Because grades directly affect their career prospects, college students will do anything they can to achieve the highest GPAs. In the words of one classmate: “We can die for all-As.”
One option to boost concentration and stay up all night is a “study drug” known as Adderall.
Adderall is a medication used in the treatment of attention deficit hyperactivity disorder (ADHD). It is the prescription stimulant most commonly used by college students for nonmedical purposes. More than half of nonmedical users ages 12 or older receive prescription drugs from their friends for free. In addition, 62 percent of college students with ADHD report giving away their prescription drugs.
In the fall of 2013, there were 51,526 students enrolled in the University of Minnesota-Twin Cities. According to Boynton Health Service’s student health survey, 5 percent had a diagnosis of ADHD. Assuming that student numbers remain steady and that the other national trends hold true, there could be as many as 2,576 U of M students who are carrying Adderall, and as many as 1,591 who are passing it on to their friends.
Anything but ’safe’
Those who turn to Adderall as a study aid believe that it is safer than street drugs and expect that it will improve their focus and academic performance. However, a National Institutes of Health study showed that, among college students, nonmedical users of prescription drugs are more likely to have lower GPAs than other groups.
Additionally, college students who are nonmedical users of Adderall are more likely to establish other high risk and unhealthy behaviors [PDF]:
- 90 percent of those who used Adderall nonmedically in the past year were binge drinkers, and more than 50 percent were heavy drinkers.
- These college students were five times more likely to be nonmedical users of prescription painkillers.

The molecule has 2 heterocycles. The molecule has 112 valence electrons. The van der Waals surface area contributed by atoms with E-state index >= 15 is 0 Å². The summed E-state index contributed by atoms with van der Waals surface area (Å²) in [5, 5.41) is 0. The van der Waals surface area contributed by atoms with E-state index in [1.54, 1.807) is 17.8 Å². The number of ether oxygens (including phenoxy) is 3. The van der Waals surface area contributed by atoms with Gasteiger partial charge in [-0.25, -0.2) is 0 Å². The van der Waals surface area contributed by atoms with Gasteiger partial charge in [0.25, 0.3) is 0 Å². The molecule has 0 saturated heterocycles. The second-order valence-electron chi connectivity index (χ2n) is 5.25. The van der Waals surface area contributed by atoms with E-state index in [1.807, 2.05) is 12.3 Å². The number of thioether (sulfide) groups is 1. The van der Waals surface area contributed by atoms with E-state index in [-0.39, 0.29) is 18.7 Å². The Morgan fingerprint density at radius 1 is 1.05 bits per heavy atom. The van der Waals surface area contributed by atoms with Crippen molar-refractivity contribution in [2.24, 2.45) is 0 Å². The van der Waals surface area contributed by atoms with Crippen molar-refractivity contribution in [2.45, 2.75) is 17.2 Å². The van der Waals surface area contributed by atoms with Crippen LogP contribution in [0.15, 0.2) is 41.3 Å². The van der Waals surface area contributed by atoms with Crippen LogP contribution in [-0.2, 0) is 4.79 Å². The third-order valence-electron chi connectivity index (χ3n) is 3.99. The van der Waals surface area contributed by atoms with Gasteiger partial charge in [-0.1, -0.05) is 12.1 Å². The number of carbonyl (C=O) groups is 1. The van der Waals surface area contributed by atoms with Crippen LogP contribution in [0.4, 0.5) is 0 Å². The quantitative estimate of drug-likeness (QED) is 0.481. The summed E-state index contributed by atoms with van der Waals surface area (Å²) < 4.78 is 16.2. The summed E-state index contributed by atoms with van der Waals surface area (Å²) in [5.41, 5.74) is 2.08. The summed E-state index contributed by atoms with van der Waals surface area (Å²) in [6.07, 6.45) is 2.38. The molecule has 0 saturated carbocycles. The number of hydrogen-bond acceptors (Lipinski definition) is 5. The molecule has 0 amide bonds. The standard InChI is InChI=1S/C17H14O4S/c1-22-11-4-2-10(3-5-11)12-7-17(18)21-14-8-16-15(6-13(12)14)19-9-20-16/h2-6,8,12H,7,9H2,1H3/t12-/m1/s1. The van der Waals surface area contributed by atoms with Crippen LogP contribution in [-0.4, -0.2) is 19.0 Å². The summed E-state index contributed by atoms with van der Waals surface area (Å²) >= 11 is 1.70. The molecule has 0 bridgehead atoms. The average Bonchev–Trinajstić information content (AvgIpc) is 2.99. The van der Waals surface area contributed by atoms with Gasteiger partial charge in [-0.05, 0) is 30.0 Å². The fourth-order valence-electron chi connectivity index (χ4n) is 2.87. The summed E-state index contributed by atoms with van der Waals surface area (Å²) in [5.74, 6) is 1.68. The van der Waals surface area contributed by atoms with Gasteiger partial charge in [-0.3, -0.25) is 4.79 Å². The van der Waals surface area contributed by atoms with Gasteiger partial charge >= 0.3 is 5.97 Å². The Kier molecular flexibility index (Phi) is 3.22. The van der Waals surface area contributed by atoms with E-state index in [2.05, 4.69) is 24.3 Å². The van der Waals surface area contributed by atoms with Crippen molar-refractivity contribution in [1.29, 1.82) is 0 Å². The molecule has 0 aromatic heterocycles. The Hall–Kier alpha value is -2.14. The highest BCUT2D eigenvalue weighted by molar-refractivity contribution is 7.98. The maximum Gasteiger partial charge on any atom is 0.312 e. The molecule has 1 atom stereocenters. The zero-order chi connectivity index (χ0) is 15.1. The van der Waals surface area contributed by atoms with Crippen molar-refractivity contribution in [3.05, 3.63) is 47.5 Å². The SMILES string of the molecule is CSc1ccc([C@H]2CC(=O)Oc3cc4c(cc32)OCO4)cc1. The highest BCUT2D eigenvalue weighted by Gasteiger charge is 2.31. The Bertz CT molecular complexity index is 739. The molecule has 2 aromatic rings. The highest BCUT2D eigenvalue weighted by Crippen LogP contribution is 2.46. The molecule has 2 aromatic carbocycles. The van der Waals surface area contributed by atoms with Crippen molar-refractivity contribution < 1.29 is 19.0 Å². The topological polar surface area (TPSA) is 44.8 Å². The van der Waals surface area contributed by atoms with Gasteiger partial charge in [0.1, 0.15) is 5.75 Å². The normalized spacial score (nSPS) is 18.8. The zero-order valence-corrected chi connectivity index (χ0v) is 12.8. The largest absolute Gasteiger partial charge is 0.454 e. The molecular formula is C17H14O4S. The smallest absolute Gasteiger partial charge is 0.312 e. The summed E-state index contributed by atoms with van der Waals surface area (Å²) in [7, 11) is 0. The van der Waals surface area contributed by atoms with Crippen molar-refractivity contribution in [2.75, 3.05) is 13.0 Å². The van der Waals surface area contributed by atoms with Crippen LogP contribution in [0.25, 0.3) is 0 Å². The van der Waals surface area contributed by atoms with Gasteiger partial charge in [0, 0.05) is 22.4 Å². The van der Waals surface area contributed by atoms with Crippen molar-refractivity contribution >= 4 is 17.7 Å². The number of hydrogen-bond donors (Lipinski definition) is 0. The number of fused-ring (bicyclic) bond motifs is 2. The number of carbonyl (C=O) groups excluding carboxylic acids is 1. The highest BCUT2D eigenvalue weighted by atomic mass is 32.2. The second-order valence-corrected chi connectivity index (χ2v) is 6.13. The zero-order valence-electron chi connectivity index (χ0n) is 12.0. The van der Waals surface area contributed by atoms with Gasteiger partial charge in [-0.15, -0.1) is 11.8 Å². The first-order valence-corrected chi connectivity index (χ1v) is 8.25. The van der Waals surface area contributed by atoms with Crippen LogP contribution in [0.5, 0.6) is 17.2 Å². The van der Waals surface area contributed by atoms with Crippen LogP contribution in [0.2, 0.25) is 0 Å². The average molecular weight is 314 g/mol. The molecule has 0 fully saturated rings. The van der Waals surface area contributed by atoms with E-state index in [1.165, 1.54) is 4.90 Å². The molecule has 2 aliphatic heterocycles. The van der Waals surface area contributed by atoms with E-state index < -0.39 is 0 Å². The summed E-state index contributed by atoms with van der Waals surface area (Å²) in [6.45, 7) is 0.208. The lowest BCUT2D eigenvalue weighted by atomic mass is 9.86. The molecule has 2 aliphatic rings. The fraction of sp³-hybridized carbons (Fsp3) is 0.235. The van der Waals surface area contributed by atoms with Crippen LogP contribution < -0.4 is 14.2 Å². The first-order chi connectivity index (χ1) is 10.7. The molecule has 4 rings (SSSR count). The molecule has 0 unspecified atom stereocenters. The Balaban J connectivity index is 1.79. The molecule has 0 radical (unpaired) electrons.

The potential adverse effects of Adderall include heart attack and sudden cardiac death. Though these consequences are rare, their rates of occurrence increase when alcohol is used concurrently. A Medscape case report has shown that heart attack can afflict users as young as in their early 20s.
An incomplete strategy
In 2012, the Minnesota Department of Health Services developed the Minnesota Substance Abuse Strategy to address nonmedical use of prescription drugs in Minnesota. The strategy was designed to educate and train physicians about prescription opiates and heroin abuse and to increase provider participation in the Prescription Monitoring Program.
However, the strategy does not specifically address the use of Adderall among Minnesota college students. Further, it does not challenge misconceptions about the “safety” of using prescription drugs for nonmedical reasons.
Policy makers and college administrators would do well to promote a change in attitude toward the drug. College students need to better understand the risks of nonmedical use of Adderall and other prescription drugs, and, equally important, those with ADHD need to understand the importance of using prescription medications as directed for their own health.
Sirikan Rojanasarot is a first-year student in the Social and Administrative Pharmacy Graduate Program at the University of Minnesota.
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